Fleet Logistics partnered with Jarno Pajunen, award-winning Global Category Manager at telecommunications giant Nokia, to present a compelling case for operating a global fleet at this year’s virtual Global Fleet Conference.
This year’s event was staged as a virtual rather than physical conference for the first time because of the impact of the COVID-19 pandemic, under the title: “Preparing for the New Normal”.
And as one of the event sponsors, Fleet Logistics - who were represented by Thibault Alleyn, Global Fleet & Mobility Advisory, and Michelle Clark, Group Director of International Implementations & Audit, along with moderator Yves Helvin - presented a virtual workshop entitled “Help I’m going Global”.
Partnering with them was global fleet manager Jarno Pajunen, from customer Nokia, who is responsible for a global fleet of 12,000 cars in 65 countries, and who explained what he felt were the critical phases to implementing and managing a global fleet.
He said that, in his opinion, there were seven key steps to fleet globalization. These were:
Jarno then tackled a series of key questions regarding the development of a global fleet, with support from the Fleet Logistics specialists.
Limits of globalization
The first of these was: ‘What are the limits of globilsation?’ from three perspectives, vehicle manufacturers or OEMs, leasing companies and data collection.
Turning to OEMs first, Jarno said it still made sense for OEMs to have to have global agreements in place, depending on the type of vehicles and geographical scope. The biggest benefits came from the need to have an international service or work fleet as this generated the biggest cost saving, he explained.
He was also asked whether it was possible to harmonize leasing contracts? “To some extent yes.,” he replied. “There will be differences between leasing companies and countries, but the requirements and parameters can be harmonized, or actually should be harmonized as far as possible, to be able to make the right decisions,” he said.
With regard to consolidating fleet data and controlling data accuracy, Jarno said the larger and more complex the fleet, the greater the need for a separate fleet data platform, either an inhouse or outsourced solution. Accuracy and control could be achieved by mapping the data from different sources, and not relying solely on one set of data, he said.
He also tackled the issue of implementing a global fleet internally within the organization, explaining it was necessary to find stakeholders at a global level for it to be successful. Typically, leadership roles were from HR, Finance and Business units as they were the main users of the cars.
There was a need for alignment between fleet and the global stakeholders on the strategy and vision to drive the development and implementation of the global fleet, while company culture and strategy also needed to be reflected in the fleet strategy.
Local stakeholders also had to be brought onboard and were typically from the same business areas as the global stakeholders. “However, they may have more concrete needs and concerns. For that it is important to support the right decisions with accurate data and market information,” he said.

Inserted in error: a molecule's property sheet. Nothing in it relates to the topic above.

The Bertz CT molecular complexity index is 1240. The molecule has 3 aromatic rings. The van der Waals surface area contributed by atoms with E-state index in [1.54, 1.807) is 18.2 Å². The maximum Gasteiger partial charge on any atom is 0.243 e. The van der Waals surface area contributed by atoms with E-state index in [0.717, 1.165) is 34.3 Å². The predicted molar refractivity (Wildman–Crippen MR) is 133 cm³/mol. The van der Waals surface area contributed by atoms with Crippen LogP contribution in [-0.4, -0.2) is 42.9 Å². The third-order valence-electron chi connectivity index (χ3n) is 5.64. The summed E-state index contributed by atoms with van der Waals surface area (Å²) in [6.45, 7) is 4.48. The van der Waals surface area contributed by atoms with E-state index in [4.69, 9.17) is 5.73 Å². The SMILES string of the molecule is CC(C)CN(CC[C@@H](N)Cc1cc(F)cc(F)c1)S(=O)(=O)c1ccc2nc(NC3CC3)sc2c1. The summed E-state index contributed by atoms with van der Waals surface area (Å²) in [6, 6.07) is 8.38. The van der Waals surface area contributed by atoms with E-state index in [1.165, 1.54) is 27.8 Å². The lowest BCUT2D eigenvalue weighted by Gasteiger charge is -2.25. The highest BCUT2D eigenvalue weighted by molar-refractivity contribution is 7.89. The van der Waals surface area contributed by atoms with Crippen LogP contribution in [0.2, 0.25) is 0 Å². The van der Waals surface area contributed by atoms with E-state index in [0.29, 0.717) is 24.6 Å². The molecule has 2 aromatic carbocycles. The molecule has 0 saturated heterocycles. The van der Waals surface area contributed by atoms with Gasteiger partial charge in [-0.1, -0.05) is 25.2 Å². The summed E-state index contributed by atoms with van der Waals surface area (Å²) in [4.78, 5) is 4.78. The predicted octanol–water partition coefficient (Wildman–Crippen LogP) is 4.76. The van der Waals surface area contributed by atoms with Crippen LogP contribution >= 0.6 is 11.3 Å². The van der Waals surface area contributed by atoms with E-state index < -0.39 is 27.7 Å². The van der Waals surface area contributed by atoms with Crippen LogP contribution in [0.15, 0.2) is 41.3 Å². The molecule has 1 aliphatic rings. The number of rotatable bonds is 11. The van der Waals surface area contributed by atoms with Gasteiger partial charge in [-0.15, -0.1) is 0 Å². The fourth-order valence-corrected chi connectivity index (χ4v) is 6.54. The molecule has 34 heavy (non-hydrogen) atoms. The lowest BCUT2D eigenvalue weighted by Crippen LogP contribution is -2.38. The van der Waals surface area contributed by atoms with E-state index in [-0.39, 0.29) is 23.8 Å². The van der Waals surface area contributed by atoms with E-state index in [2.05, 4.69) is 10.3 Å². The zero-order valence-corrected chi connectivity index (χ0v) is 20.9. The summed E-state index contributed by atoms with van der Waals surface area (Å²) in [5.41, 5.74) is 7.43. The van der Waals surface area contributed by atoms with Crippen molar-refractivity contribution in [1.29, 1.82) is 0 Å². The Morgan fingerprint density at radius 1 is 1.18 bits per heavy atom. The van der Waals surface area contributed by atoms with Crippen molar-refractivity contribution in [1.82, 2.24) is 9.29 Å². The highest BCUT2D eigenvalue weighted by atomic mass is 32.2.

At the same time, employees should not be ignored. Fleet strategy and choice of cars had an impact on individual drivers even in the case of a service or work cars. So, communicating the strategy, car policies and the rationale behind them was very important to ensure employees understood the approach, he said.
Turning to the subject of data collection, Jarno was asked if there were technologies that helped global fleet managers in their efforts to harmonize and consolidate all necessary data.
His reply was unequivocal. “Yes, there are and the offering is developing year by year through intelligence brought in by Artificial Intelligence and ML (Machine Learning). And traditional telematics solutions and applications also bring a lot more valuable data for fleet management,” he said.
He was also asked whether connectivity or telematics in vehicles was useful or necessary to achieve a comparable and reliable level of data accuracy.
“I would say it is not necessary, but very useful. With new sources of data, we can get more data with better accuracy, which may be difficult to obtain and time-consuming to collect from traditional reports,” he said.
Policy and budgets
The final issue revolved around fleet policy and budgets: “How do you align global fleet budgets and would you give everyone the same car and budget?” he was asked.
“Fleet budgets are local, he said. “This applies particularly to benefit rather than work cars, and should take into account market practice, salary levels and taxation.
“I am expecting to see development towards more flexible solutions. I don’t want to define one single car model for our employees, as they all have different needs for cars and transportation in general. Changing situations may need quick adaptations of new transportation methods, so why be married to a car for up to five years unless that is what you wish,” he said.
When writing policies, he was asked, how do you go from global to local policies? What would you include or exclude at each level?
Jarno replied: “We set up the framework globally, but local policies reflect local needs best. We can harmonize globally in areas such as CO2 limits, fuel types and car types, but when going local, we need a bit more flexibility on brand offering. There are not many brands which are the best choice in all markets.” he added.
Jarno Pajunen concluded with a brief description of PaaS – Procurement as a Service – a resource that Nokia had developed internally. This was now available to external customers who may wish to copy the successful Nokia model, by drawing on their expertise and experience gained from implementing it.